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Banaag at Sikat, variously translated in English as "From Early Dawn to Full Light", or more recently "Glimmer and Sunrise", is a 1906 Tagalog-language Filipino novel by journalist, labour activist, intellectual, and politician Lope K. Santos (the "K" is pronounced "Ka"). In the Philippines it is considered the foundational socialist novel, or at least the first national novel to discuss and promote workers' rights and Socialist and related ideologies to improve the lot of the country, and in particular its proletariat. Interestingly, it was published the same year as The Jungle by Upton Sinclair.

Santos initially wrote what came to be a huge Doorstopper of a novel in installations: prior to its 1906 publication it was serialised weekly from 1902 to 1904 in Muling Pagsilang, the Tagalog version (which he also put out) of the then-circulating El Renacimiento, a Spanish-language, radical-nationalist and anticolonial paper that would later be sued by American colonial officials for libel. The political atmosphere in which he was writing was a very volatile one: the Philippine Revolution to throw out the Spanish colonisers had come and gone barely a decade prior, from 1896-1898, after which American forces invaded Manila—ostensibly to help the Filipino Revolutionaries fight Spain, but in the end buying the entire Philippine archipelago direct from Spain behind their backs, and then turning on the Revolutionaries themselves. Thus ensued the long, bloody, and heavily lopsided Philippine-American War, which the Americans declared over by 1902, but which still continued to flare up for nearly another decade, mostly in the form of U.S. forces (and their newly client Filipino police, the Philippine Constabulary) hunting down what to them were mere "bandits", "savages", "insurgents" or "terrorists", but were just as often remnant revolutionary guerrilla units or messianic peasant movements still attempting to throw off American colonial rule.

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Meanwhile, in the largely "pacified" (i.e., U.S.-colonised) cities like Manila, armed conflict had given way to popular elections, politicking, street protests, and organised demands for fair treatment, workers' rights, and immediate or at least guaranteed eventual independence, whilst American authorities and supportive Filipino lackeys denounced all these while rolling out and managing the products of "benevolent assimilation", like English-language public education, modern infrastructure and utilities, urban planning and public-health programs. In this first decade of American rule, Santos latched onto the popular demand for labour rights, and reading and learning from European Socialist and other Leftist thinkers like Karl Marx, Enrico Malatesta, and Mikhail Bakunin, as well as compatriots like labour leaders Isabelo delos Reyes and Dominador Gomez, he decided to put down his reflections in the form of a serialised novel, weaving in discussions of Socialism, class struggle and inequality, into a melodramatic, teleserye-esque plot filled with romance and family drama as much as it's filled with political agitation.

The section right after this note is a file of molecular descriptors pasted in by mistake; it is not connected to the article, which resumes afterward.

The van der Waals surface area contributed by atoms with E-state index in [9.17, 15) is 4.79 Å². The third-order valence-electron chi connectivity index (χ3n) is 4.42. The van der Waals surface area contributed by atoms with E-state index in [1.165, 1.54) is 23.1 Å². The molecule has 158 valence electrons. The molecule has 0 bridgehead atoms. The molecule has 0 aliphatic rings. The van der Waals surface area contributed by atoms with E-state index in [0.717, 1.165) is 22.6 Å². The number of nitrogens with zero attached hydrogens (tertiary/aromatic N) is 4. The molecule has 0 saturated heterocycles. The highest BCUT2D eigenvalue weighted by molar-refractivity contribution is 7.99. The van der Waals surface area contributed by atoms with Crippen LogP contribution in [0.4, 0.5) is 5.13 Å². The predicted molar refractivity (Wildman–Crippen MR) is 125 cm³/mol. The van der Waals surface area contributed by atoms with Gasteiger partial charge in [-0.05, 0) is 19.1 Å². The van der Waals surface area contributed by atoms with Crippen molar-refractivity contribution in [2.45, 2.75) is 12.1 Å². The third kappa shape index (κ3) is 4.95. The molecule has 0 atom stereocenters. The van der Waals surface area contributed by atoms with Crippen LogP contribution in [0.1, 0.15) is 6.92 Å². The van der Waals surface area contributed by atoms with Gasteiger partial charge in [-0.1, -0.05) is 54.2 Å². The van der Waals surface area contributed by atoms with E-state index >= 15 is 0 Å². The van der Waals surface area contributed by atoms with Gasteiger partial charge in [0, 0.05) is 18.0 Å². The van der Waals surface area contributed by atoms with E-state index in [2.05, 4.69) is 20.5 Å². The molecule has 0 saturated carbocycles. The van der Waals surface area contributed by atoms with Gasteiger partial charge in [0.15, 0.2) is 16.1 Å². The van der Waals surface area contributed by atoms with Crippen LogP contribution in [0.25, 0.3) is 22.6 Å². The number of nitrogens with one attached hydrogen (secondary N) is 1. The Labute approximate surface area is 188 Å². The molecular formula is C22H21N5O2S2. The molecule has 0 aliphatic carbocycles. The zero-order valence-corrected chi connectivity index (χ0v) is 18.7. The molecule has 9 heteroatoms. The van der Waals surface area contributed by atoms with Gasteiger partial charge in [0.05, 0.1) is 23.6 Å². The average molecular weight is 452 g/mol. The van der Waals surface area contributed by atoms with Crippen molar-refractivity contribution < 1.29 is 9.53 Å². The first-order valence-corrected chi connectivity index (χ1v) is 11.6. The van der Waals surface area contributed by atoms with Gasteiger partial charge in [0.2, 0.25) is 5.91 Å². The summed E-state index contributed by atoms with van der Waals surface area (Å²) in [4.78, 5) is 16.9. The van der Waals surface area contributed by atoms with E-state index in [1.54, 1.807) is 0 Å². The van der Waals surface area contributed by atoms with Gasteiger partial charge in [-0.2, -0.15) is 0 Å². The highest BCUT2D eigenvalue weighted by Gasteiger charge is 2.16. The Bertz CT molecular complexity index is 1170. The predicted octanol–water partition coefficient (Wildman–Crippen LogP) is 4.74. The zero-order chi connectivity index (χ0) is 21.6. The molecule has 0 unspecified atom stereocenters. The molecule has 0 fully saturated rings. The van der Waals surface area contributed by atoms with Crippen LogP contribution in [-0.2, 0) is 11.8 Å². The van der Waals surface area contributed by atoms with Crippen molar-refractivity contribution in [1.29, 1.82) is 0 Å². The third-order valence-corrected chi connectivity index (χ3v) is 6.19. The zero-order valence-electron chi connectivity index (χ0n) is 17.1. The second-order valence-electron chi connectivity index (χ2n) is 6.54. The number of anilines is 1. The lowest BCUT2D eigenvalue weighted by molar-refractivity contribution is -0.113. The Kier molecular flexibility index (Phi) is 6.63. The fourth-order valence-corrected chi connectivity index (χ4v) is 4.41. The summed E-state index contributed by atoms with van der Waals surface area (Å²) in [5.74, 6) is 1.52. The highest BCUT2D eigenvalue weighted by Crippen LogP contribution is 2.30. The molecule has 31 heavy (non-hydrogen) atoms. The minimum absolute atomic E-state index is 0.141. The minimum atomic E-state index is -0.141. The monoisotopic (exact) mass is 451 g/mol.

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Currently a modern English translation is set for publication, recently completed by author and literary academic Danton Remoto for Penguin Southeast Asia.


Relevant Tropes:

  • Author Tract: The novel doesn't exactly hide Santos' sympathies for the Filipino working classes and criticism of the country's greedy, capitalist, land-and-factory-owning oligarchy, even under American rule; in fact, this was arguably the novel's whole point.
  • Character Filibuster: At several points characters will make their ideologies known. Delfin, a journalist and law student, is more of a moderate in his support for the working classes, but his friend and printing-press coworker Felipe pushes more for radical solutions, like actual revolution or anarchism.
  • Corrupt Corporate Executive: The natural antagonists in a novel like this, such as tobacco-factory magnate Don Ramon.
  • Doorstopper: Typical Tagalog editions can run to 600 pages, especially including the handful of original illustrations of certain scenes.
  • Gratuitous English
  • Hot Springs Episode: Technically the opening chapter actually counts as this: it opens in Antipolo, a highland town east of Manila which even in the early 1900s was already a popular inland resort town with its plentiful springs, including hot springs.
  • Intrepid Reporter: Delfin works as a journalist for the Tagalog paper Bagong Araw ("New Day").
  • Philosophical Novel: The philosophies being advocated for in this case being Socialism in both moderate and radical variants, and more generally a defence of the Filipino masses and working classes.
  • Red Scare: A very early version of this, a decade before The Russian Revolution and long before the Cold War, is naturally espoused by the landed and capitalist classes, including Delfin's and Felipe's own families.
  • Slobs vs. Snobs
  • Tropical Island Adventure: Set in the Philippines, so naturally.
  • Write What You Know: Delfin's newspapering job is patterned after Santos' own Real Life newspapering job.

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